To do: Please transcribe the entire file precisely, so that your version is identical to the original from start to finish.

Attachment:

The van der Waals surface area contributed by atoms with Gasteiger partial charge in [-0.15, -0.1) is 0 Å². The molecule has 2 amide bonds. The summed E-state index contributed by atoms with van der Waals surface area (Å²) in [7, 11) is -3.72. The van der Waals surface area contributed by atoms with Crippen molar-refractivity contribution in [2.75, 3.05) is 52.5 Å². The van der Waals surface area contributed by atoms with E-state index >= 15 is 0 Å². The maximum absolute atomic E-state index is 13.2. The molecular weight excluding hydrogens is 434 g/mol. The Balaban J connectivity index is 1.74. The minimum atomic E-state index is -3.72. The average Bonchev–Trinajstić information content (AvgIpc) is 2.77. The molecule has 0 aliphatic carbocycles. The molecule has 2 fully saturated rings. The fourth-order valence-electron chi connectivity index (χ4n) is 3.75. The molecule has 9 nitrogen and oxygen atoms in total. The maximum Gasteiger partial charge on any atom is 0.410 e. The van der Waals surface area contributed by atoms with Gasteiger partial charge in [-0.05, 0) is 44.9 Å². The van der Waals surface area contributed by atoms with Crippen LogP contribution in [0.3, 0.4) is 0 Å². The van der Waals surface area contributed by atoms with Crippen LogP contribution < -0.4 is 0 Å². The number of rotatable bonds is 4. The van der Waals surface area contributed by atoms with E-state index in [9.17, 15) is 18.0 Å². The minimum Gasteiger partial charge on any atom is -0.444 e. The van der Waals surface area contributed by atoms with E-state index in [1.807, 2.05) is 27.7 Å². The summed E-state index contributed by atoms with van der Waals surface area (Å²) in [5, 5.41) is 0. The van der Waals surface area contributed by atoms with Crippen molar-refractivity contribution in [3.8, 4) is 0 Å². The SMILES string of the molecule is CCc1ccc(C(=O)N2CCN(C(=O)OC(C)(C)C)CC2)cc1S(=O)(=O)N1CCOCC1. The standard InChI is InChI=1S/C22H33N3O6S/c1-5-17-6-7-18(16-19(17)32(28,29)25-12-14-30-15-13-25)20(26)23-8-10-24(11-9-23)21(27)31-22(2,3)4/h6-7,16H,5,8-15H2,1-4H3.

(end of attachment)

The van der Waals surface area contributed by atoms with Gasteiger partial charge in [-0.15, -0.1) is 0 Å². The molecule has 2 amide bonds. The summed E-state index contributed by atoms with van der Waals surface area (Å²) in [7, 11) is -3.72. The van der Waals surface area contributed by atoms with Crippen molar-refractivity contribution in [2.75, 3.05) is 52.5 Å². The van der Waals surface area contributed by atoms with E-state index >= 15 is 0 Å². The maximum absolute atomic E-state index is 13.2. The molecular weight excluding hydrogens is 434 g/mol. The Balaban J connectivity index is 1.74. The minimum atomic E-state index is -3.72. The average Bonchev–Trinajstić information content (AvgIpc) is 2.77. The molecule has 0 aliphatic carbocycles. The molecule has 2 fully saturated rings. The fourth-order valence-electron chi connectivity index (χ4n) is 3.75. The molecule has 9 nitrogen and oxygen atoms in total. The maximum Gasteiger partial charge on any atom is 0.410 e. The van der Waals surface area contributed by atoms with Gasteiger partial charge in [-0.05, 0) is 44.9 Å². The van der Waals surface area contributed by atoms with Crippen LogP contribution in [0.3, 0.4) is 0 Å². The van der Waals surface area contributed by atoms with Crippen LogP contribution < -0.4 is 0 Å². The number of rotatable bonds is 4. The van der Waals surface area contributed by atoms with E-state index in [9.17, 15) is 18.0 Å². The minimum Gasteiger partial charge on any atom is -0.444 e. The van der Waals surface area contributed by atoms with E-state index in [1.807, 2.05) is 27.7 Å². The summed E-state index contributed by atoms with van der Waals surface area (Å²) in [5, 5.41) is 0. The van der Waals surface area contributed by atoms with Crippen molar-refractivity contribution in [3.8, 4) is 0 Å². The SMILES string of the molecule is CCc1ccc(C(=O)N2CCN(C(=O)OC(C)(C)C)CC2)cc1S(=O)(=O)N1CCOCC1. The standard InChI is InChI=1S/C22H33N3O6S/c1-5-17-6-7-18(16-19(17)32(28,29)25-12-14-30-15-13-25)20(26)23-8-10-24(11-9-23)21(27)31-22(2,3)4/h6-7,16H,5,8-15H2,1-4H3.